1 being average porosity, 1+ being improved porosity, l+.+ being still further improved porosity and 1- being a less than average porosity. In the tables referring to the appearance of cake batters, the term sl. curd., sl. thick refers to a batter that is slightly curdled and slightly thickened, the term V. s1. curd. refers to a batter that is very slightly curdled, etc.

Table VII Batter Baked Emulsifier additive cake Dens- Appearance porosity ity 1% mixture of glycerol monoester and 1,2-prpa11ediol monoester 0. 84 S1. curd., sl. thick 1+ 1% monoglyceride 0.83 Si. curd., thick 1-- 3% mixture of glycerol monoester and 1,2-propanediol monoester 0. 78 .do 1+ 3% monoglyceride 0. 94 Smooth, sl. thin 1 4% mixture of glycerol In011- oester and 1,2-pr0panediol monoester 0.77 Smooth, thick 1++ 4% monoglyceride 1.0 Smooth, thin 1+ EXAMPLE 33 The conjoined crystal composition of the invention prepared as described in Example 32 was incorporated at a 5% by weight level based on the hydrogenated vegetable oil shortening in the above cake mix and stored at room temperature for periods up to three months. Cakes were baked periodically with the partial ester mixturecontaining mix and were evaluated for batter density and appearance and baked cake porosity and volume. The cake was baked as decribed in Example 32. During the three month period the cake mixes showed good batter density indicating a good retention of air and gas, and an improvement in cake texture and volume. The results of the baking tests are summarized in Table VIII below.

Table VIII Batter Baked cake Dry cake mix storage time Volume,

Density Appearance Porosity ML/lb.

. batter The partial ester compositions of the invention have utility in foam-type cakes. Foam-type cakes do not contain triglyceride shortenings and when conventional monoglycerides are utilized as emulsifiers in their preparation they tend to break the emulsion formed by the eggs and result in poor cakes. Foam-type cakes are so-called because the body of the cake batter as well as the major supporting framework of the baked cake depends on the aeration or beating of the eggs into a foam-like mass. A commonly used emulsifier for foam-type cakes is an aqueous dispersion of polyoxyethylene partially stearated sorbitol. However, this emulsifier does not contribute a desirable substantial increase in volume. We have found that the partial ester compositions of the invention impart to foam-type cakes when used in their preparation, substantially improved volume as well as improved texture. In Examples 34 and 35 below the following foam-type cake formula was utilized.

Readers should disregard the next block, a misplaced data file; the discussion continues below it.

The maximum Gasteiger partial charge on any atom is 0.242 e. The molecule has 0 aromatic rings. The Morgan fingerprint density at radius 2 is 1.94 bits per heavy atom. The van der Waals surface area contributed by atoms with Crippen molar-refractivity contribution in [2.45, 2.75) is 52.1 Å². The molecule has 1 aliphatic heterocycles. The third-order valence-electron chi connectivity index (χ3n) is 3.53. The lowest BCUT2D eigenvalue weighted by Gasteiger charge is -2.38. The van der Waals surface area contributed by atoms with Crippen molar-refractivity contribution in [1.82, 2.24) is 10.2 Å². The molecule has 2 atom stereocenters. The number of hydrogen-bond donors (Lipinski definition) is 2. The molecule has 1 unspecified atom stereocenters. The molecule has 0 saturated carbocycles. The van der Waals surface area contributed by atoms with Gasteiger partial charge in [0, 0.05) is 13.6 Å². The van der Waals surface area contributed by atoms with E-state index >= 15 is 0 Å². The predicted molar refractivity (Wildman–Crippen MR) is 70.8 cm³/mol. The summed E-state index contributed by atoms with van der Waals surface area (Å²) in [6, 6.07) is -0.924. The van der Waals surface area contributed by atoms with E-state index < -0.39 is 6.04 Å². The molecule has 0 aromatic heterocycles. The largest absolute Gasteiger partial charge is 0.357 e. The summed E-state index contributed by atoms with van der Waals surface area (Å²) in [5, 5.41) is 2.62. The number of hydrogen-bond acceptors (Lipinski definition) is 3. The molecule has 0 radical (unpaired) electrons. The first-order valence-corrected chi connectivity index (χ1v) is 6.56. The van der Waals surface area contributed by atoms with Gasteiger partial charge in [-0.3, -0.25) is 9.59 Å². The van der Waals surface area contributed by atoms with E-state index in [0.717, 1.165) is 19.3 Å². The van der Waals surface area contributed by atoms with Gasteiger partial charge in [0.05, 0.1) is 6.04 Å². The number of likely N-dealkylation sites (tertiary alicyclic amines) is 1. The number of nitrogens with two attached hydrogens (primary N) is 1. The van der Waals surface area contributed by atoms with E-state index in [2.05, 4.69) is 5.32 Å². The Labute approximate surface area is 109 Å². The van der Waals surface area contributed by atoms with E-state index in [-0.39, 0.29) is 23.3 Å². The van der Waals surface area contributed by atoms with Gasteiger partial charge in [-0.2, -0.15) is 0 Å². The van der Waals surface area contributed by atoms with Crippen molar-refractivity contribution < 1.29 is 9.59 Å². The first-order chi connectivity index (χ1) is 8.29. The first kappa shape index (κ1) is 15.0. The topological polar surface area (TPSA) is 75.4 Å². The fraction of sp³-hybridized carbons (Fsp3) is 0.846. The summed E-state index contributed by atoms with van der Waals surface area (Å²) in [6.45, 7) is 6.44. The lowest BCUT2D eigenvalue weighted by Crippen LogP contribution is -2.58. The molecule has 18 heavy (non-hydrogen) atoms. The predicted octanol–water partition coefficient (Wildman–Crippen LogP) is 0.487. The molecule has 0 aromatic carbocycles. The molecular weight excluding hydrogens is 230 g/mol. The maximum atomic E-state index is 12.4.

SPONGE CAKE FORMULA Ingredients: Percent Water (130 F.) 43 Sugar 143 Milk powder 10.75 Whole eggs 143 Flour 100 Baking powder 1.75 Salt 1.75

EXAMPLE 34 Sponge cakes were baked with .5% by weight based on the flour in the above formula of various emulsifying agents and were observed with respect to improvement of porosity and volume. A conjoined crystal composition of the invention prepared as described in Example 3 was dispersed in 3 parts by weight of water for each 2 parts by weight of conjoined crystal composition and used as the emulsifier in baking the cakes. Similarly, .5% by weight of a similar aqueous dispersion of 1,2- propanediol monostearate, .5 by weight of an aqueous dispersion of monoglyceride containing the fatty acid moieties of hydrogenated lard and having a monoester content of about and .5% by weight of an aqueous dispersion of polyoxyethylene partially stearated sorbitol (Vanlite) were employed as emulsifiers in the baking of a foam-type cake with the above formula. The partial ester additives were added at the first stage of the mixing of the water, sugar, milk powder and eggs. The ingredients were then mixed with a wire whip for 5 minutes at high speed. Flour, baking powder and salt were then added and mixing continued for 2 minutes at low speed. The cakes were baked in 8 inch round layer tins containing 200 grams of batter for 17 minutes at 360 F. The results of the comparative baking tests are summarized in Table IX below.